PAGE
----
by Bhumipati Dāsa | 2008 | 1,349,850 words
The Chaitanya Bhagavata 1.13.46, English translation, including a commentary (Gaudiya-bhasya). This text is similair to the Caitanya-caritamrita and narrates the pastimes of Lord Caitanya, proclaimed to be the direct incarnation of Krishna (as Bhagavan) This is verse 46 of Adi-khanda chapter 13—“Defeating Digvijayi”.
Bengali text, Devanagari and Unicode transliteration of verse 1.13.46:
হৈহয, নহুষ, বেণ, বাণ, নরক, রাবণ মহা-দিগ্বিজযী শুনিযাছ যে যে-জন ॥ ৪৬ ॥
हैहय, नहुष, वेण, बाण, नरक, रावण महा-दिग्विजयी शुनियाछ ये ये-जन ॥ ४६ ॥
haihaya, nahuṣa, veṇa, bāṇa, naraka, rāvaṇa mahā-digvijayī śuniyācha ye ye-jana || 46 ||
haihaya, nahusa, vena, bana, naraka, ravana maha-digvijayi suniyacha ye ye-jana (46)
(46) “You must have heard of the great Digvijayīs of the past like Haihaya, Nahuṣa, Veṇa, Bāṇa, Naraka, and Rāvaṇa.
Commentary: Gauḍīya-bhāṣya by Śrīla Bhaktisiddhānta Sarasvatī Ṭhākura:
Haihaya, or Kārtavīryārjuna, was the King of Māhiṣmatīpura. He received one thousand arms by the blessing of Lord Dattātreya and was killed by the hands of Lord Paraśurāma. A description of these incidents is found in the Śrīmad Bhāgavatam (9.15.17-35), the Mahābhārata (Tīrtha-yātrā- parva of the Vana-parva 115.10-18 and 116.19-24), the Hari-vaṃśa (1.33), the Vāyu Purāṇa (Chapter 94), the Matsya Purāṇa (Chapter 43) and the Mārkaṇḍeya Purāṇa (Chapter 16).
Nahuṣa was born in the womb of Svarbhāṇavī by Āyu, who was the son of Purūravā, the saintly king of the dynasty of the moon-god. He was the father of Mahārāja Yayāti. A description of Nahuṣa’s becoming intoxicated by opulence, illusioned, and falldown is described in the Mahābhārata (Ājagara-parva of the Vana-parva, 280.11-14, 181.30-37 and Udyoga-parva 11.10-24, Chapter 12, and Chapter 17), the Hari- vaṃśa (1.28), the Vāyu Purāṇa (Chapter 92), and the Brahma Purāṇa (Chapter 11).
Veṇa was the ghostly haunted, atheistic son of the saintly King Aṅga. A description of his atheism born of self-worship, his immediate
destruction by the curse of brāhmaṇas who observed his cruelty towards other living entities, and the appearance of Mahārāja Pṛthu from the churning of his arms is found in the Śrīmad Bhāgavatam (4.13.39-49 and 4.14.1-46). Veṇa was averse to serving the Lord through lust, fear, envy, familial relationship, affection, or devotion and averse to the strong favorable cultivation of Kṛṣṇa consciousness, so as a result of his heinous sins he fell into the darkest region of hell forever. That is why there was no hope for his deliverance. The saintly King Yudhiṣṭhira spoke to Śrī Nārada Muni in the Śrīmad Bhāgavatam (7.1.32) as follows:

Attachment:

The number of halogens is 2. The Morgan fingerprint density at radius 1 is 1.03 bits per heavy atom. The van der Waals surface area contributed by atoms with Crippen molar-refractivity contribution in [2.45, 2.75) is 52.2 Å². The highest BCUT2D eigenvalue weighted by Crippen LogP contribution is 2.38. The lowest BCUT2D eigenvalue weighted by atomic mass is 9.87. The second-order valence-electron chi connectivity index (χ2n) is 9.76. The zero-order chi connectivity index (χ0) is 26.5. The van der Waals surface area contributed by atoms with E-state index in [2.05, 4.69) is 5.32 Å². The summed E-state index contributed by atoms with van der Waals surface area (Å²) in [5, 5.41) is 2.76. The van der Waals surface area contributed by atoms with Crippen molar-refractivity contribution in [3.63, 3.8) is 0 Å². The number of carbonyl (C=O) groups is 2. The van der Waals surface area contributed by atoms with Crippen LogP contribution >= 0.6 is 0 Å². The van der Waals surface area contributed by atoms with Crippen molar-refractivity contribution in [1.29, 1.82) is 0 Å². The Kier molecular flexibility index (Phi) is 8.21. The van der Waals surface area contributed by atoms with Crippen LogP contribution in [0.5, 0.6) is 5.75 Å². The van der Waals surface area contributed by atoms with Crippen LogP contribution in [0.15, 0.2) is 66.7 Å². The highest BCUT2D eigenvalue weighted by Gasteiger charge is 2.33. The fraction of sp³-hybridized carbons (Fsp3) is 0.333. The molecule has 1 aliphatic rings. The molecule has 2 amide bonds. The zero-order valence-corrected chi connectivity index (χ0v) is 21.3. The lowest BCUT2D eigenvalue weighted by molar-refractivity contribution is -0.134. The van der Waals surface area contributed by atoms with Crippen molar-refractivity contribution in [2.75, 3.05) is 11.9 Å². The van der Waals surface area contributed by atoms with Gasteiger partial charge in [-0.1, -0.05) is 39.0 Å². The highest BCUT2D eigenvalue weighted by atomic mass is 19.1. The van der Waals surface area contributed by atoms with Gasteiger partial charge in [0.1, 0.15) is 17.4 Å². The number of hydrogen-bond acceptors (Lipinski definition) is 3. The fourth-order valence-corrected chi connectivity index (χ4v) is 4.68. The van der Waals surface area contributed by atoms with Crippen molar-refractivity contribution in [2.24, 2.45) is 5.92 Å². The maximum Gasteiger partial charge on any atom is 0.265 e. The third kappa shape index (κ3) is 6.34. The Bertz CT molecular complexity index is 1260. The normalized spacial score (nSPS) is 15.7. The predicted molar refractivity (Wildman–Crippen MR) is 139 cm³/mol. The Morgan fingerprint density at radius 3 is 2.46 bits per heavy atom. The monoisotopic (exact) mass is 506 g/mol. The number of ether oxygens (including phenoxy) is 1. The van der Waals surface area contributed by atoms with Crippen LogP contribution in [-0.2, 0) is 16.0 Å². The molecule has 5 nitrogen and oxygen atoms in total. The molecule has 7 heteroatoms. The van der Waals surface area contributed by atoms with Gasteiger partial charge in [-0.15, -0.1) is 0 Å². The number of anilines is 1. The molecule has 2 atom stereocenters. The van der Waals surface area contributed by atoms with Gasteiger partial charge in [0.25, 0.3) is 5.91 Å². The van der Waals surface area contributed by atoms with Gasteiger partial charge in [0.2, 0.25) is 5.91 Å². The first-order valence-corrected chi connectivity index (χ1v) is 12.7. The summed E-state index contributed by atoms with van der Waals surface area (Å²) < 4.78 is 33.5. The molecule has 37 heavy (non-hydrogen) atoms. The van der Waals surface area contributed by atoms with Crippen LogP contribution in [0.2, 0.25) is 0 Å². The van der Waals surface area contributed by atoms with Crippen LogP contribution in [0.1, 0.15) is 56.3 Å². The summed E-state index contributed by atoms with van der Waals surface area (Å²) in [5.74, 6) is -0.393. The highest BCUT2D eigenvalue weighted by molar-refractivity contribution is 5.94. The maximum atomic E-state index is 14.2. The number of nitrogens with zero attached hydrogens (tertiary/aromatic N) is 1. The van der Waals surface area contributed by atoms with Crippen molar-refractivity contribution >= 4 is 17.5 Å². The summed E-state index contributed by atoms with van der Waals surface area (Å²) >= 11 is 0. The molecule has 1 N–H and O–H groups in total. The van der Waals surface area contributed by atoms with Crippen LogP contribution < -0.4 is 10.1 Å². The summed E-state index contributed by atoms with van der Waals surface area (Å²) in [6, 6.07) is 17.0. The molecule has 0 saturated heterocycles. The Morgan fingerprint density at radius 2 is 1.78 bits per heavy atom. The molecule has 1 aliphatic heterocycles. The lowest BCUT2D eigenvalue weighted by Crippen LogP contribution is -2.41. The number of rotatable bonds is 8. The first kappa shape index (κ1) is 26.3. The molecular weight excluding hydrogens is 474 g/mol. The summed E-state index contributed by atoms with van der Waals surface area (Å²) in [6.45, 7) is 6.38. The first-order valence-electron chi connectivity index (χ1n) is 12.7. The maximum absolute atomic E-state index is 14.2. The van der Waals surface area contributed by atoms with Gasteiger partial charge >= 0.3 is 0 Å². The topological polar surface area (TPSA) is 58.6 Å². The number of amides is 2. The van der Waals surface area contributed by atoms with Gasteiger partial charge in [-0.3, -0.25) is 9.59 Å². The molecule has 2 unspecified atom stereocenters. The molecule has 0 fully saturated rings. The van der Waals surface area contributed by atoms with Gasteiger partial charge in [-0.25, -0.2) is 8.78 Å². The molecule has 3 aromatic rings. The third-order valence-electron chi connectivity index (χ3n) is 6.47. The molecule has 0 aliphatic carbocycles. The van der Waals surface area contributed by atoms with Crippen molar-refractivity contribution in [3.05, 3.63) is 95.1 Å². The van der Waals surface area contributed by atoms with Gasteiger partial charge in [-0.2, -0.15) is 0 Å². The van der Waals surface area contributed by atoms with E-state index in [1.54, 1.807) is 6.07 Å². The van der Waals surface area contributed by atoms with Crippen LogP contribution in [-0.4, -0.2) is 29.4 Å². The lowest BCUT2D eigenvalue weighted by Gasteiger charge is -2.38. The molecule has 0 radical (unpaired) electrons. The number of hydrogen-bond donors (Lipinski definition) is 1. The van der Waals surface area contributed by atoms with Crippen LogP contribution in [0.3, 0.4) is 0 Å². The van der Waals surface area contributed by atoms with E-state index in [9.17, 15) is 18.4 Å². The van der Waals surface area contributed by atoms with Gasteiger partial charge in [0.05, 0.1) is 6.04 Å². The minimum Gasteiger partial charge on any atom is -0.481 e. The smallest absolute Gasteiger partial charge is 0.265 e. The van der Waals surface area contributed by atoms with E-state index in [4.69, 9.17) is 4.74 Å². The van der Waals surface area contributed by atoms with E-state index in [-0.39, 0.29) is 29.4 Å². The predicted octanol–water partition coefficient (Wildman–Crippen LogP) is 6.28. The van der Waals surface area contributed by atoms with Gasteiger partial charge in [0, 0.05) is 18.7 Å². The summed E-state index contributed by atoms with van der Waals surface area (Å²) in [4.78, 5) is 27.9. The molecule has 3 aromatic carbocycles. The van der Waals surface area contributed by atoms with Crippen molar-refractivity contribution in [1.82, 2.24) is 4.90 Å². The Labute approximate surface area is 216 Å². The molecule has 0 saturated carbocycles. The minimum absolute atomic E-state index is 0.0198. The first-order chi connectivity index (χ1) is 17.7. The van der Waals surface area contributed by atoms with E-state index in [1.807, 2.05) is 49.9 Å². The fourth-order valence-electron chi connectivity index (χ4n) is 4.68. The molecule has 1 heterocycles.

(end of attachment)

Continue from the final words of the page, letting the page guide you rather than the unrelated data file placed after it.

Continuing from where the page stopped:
katamo ‘pi na venaḥ syāt pañcānāṃ puruṣaṃ prati tasmāt kenāpy upāyena manaḥ kṛṣṇe niveśayet
“Somehow or other, one must consider the form of Kṛṣṇa very seriously. Then, by one of the five different processes mentioned above, one can return home, back to Godhead. Atheists like King Vena, however, being unable to think of Kṛṣṇa’s form in any of these five ways, cannot attain salvation. Therefore, one must somehow think of Kṛṣṇa, whether in a friendly way or inimically.”
The hundred-armed Bāṇa was a dear servant of Rudra and son of Mahārāja Bali, the king of the demons. His other name is Mahākāla. A description of Bāṇa and the vanquishment of his pride by Kṛṣṇa is found in the Tenth Canto of Śrīmad Bhāgavatam, Chapters 62 and 63, and in the Hari-vaṃśa (2.1.18).
Naraka was a great demon born in the womb of Bhumi, mother earth, by the touch of Varāhadeva. His death at the hands of Kṛṣṇa is described in the Śrīmad Bhāgavatam (10.59.1-22), in the Hari-vaṃśa (2.63), and in the Viṣṇu Purāṇa (5.29).
Rāvaṇa’s birth, austerities, and pride resulting from victories in battle by the influence of a benediction are described in the Rāmāyaṇa (Uttara- kāṇḍa, Chapters 9-39). Descriptions of his anger on hearing news of the death of Khara and Dūṣaṇa at the hands of Śrī Rāma and the incidents beginning with his kidnapping of māyā Sītā up to his death are found in
the Rāmāyaṇa (Araṇya-kāṇḍa, Chapters 31-56, Sundara-kāṇḍa, Chapters 4-22, Laṅkā-kāṇḍa, Chapters 6-16, 26-31, 40, 59, 62, 63, 93, 96, 101, 103,
and 111), in the Mahābhārata (Draupadī-haraṇa-parva within the Vana- parva, Chapters 274, 277, 280, 284, and 289), and in the Śrīmad Bhāgavatam, Ninth Canto, Chapter 10.
The word mahā-digvijayī refers to brāhmaṇas who conquer the eight directions on the strength of their knowledge, kṣatriyas who conquer the eight directions in battle on the strength of their arms, and vaiśyas who conquer the eight directions on the strength of their wealth, earned through farming and trade.